Sputnik: You represent Flemish Interest — a Belgian patriotic party. How does it view relations with Moscow, and how do Europeans in general view them?
Frank Creyelman: You may not know that, but I was the guy, who brought all the right-wing parties to make a turn towards Russia. The sanctions — they were pushed onto us by the United States, and they have only one reason — that America wants to sell gas to the European Union. There is Nord Stream too. Russian gas is cheaper, because [American] gas is coming from across the ocean, and it cannot be cheaper than Russian gas. That's one of the geopolitical reasons.
So, all that has happened in the last two, three months — the Novichok thing in Great Britain, the so-called "chemical attack from the Syrian army" — all this [is] to damage Russia and to keep the sanctions alive.
When I was in Moscow four years ago, sanctions were put in place. And in Belgium there was a certain riot, because we export a lot of fruit and vegetables to Russia. And suddenly we couldn't do that anymore, so the farmers rose up: "Why do we need sanctions? Why is America telling us what to do?" I was in Moscow, at a famous warehouse, and I looked for European fruit, and I couldn't find it, but I found American fruit. So, this is the symbol of what is happening: the Americans are pressing the European Union towards sanctions against Russia, we lose money, and Russia loses money. So, this will not continue. I think sanctions will not last. Because now also Germans are seeing what is happening, and Germans are "the motor" of the European Union in some way, so it's almost finished.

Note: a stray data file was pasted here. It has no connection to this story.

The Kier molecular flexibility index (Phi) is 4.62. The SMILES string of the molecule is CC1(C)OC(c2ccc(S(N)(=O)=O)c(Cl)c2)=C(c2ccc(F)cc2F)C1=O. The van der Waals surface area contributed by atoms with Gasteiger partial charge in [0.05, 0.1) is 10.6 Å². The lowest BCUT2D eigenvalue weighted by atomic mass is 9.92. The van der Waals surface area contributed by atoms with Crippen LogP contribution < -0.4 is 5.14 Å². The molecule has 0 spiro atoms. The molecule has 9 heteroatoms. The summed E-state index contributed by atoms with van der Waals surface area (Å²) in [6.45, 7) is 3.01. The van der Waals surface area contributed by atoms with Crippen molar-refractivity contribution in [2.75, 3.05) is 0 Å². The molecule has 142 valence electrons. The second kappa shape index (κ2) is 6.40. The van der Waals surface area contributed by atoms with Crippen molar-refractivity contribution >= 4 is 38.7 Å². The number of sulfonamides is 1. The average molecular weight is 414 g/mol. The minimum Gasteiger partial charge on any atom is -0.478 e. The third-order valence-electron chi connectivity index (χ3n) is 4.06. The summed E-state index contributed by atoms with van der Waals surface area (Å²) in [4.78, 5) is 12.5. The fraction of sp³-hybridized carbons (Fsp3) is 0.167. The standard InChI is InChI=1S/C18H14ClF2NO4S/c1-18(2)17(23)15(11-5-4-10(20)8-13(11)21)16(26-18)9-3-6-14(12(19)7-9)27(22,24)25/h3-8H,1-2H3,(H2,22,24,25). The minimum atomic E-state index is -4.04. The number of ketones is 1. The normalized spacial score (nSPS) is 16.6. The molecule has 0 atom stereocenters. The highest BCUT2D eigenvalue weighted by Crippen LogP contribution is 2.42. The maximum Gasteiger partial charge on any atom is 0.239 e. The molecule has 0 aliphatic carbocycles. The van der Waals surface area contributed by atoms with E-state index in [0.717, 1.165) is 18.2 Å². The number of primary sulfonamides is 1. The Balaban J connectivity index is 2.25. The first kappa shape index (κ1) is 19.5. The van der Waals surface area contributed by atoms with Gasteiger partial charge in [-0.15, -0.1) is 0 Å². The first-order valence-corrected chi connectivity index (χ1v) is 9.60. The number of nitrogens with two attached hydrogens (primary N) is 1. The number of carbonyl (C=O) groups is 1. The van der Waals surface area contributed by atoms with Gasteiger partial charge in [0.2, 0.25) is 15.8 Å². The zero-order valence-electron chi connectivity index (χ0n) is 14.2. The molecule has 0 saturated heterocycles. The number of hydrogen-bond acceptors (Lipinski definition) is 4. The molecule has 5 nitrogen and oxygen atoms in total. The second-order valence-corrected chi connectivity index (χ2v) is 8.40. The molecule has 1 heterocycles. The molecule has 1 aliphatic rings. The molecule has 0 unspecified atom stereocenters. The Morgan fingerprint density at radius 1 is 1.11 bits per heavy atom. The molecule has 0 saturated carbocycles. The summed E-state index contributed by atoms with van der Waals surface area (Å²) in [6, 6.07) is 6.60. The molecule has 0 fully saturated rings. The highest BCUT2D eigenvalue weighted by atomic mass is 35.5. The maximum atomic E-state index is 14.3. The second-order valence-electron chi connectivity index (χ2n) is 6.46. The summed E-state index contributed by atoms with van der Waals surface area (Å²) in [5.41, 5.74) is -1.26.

Sputnik: What about the Belgian government? Do you feel that now they are willing to change their stance on the Russia policy?
Frank Creyleman: We were the motors of bringing — even our government — a little bit closer to Russia. You must know that our prime minister, Charles Michel, came here, he was here a few months ago. And then the Novichok thing came, and we had to expel diplomats. We were the last one to expel one diplomat, I suppose it was the cleaning lady we expelled and not a diplomat.
Sputnik: If things change between our countries and the EU decides to abolish sanctions, will Belgian farmers be ready to redirect their produce to Russia? Many of them have probably found alternative markets by now.
Frank Creyelman: They are more relaxed because they have found other markets. But they will export to Russia if necessary — of course they will. Why wouldn't they?
Sputnik: You attended discussions here at the Yalta Forum about the creation of a free-trade zone in Crimea. What do you think about the idea?
Frank Creyelman: The free zone is very important if you want to bring investors to Crimea, which is possible, people are waiting for that, but they need more certainty, facts. That is a little bit missing. But, for the rest, of course, it's very interesting: you bring people together, you bring businessmen together, politicians together, so that's what that conference is about, and what is coming after — is even more important.
The views of the speaker do not necessarily reflect those of Sputnik.